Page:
Is honors physics considered to be a prerequisite to AP physics at your school? I think the AP physics teacher would be in the best position to judge whether you can go straight into that course.
It is, but you can skip any prereq by taking the placement exam.
 
  • #4
In general, an examination is not a substitute for an entire course. I think a lot of people fall prey to this idea that if they can just pass a test, they know all there is to know in the course, but ultimately a test is just a handful of problems. The danger of "testing out" of a course is that it could place you in a course that's over your head - perhaps not with respect to some concepts, but with jargon, mathematical concepts, or experience in handling certain types of problems. And this can make you regret something that you love.

Your school should have a guidance councillor for this kind of thing. Or, as jtbell suggested, you can always talk to the teacher about it. He or she would be in a much better position to advise you than random people on the internet.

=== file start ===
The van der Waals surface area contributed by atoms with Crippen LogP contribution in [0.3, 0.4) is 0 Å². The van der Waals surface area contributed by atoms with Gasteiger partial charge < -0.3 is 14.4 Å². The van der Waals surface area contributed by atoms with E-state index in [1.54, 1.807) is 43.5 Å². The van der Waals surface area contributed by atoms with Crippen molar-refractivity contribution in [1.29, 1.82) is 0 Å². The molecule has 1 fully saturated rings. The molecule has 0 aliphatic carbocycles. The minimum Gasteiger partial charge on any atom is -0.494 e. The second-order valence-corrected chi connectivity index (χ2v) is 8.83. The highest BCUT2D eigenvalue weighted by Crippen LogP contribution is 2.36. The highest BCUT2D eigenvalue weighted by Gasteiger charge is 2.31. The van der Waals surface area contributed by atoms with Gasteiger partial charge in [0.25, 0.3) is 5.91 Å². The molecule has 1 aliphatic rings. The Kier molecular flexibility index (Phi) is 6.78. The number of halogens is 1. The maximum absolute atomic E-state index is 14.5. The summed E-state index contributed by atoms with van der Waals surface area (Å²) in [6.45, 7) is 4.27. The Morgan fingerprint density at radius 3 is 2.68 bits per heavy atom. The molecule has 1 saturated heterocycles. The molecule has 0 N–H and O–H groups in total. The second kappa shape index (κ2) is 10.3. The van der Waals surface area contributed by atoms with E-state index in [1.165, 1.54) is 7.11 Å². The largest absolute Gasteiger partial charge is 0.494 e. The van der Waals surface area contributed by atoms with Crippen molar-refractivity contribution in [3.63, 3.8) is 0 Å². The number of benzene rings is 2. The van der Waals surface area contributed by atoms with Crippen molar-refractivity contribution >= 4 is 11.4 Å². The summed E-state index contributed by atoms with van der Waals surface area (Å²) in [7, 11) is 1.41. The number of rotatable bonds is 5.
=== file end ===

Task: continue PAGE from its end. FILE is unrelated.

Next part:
• #5
Issac, what's your hurry? Physics will still be here next year, and the year after that, and the year after that. You seem to be trying to do this as quickly as possible, and this often leads to a superficial understanding. Or worse.
 
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  • #6
Vanadium 50 said:
Issac, what's your hurry? Physics will still be here next year, and the year after that, and the year after that. You seem to be trying to do this as quickly as possible, and this often leads to a superficial understanding. Or worse.
You are right. I was just asking about possible set backs or gains in college with this. What I am getting is that there aren't big advantages to it but there is a possible set back of superficial understanding. Thank you.
 
  • #7
You'll start at the beginning in physics with college so you'll get anything you might miss in grade school. The main thing is to have some understanding beforehand to make the more rigorous curriculum of college easier to handle. It's been a long time since I was in college, but I don't think they'll let you skip ahead in any subject without first completing the prerequisite course. It might be possible to get a waiver and do that if you can demonstrate the prerequisite training, I don't know. That possibility would be the only advantage I could see in jumping ahead early, but then as already stated you risk an inadequate understanding.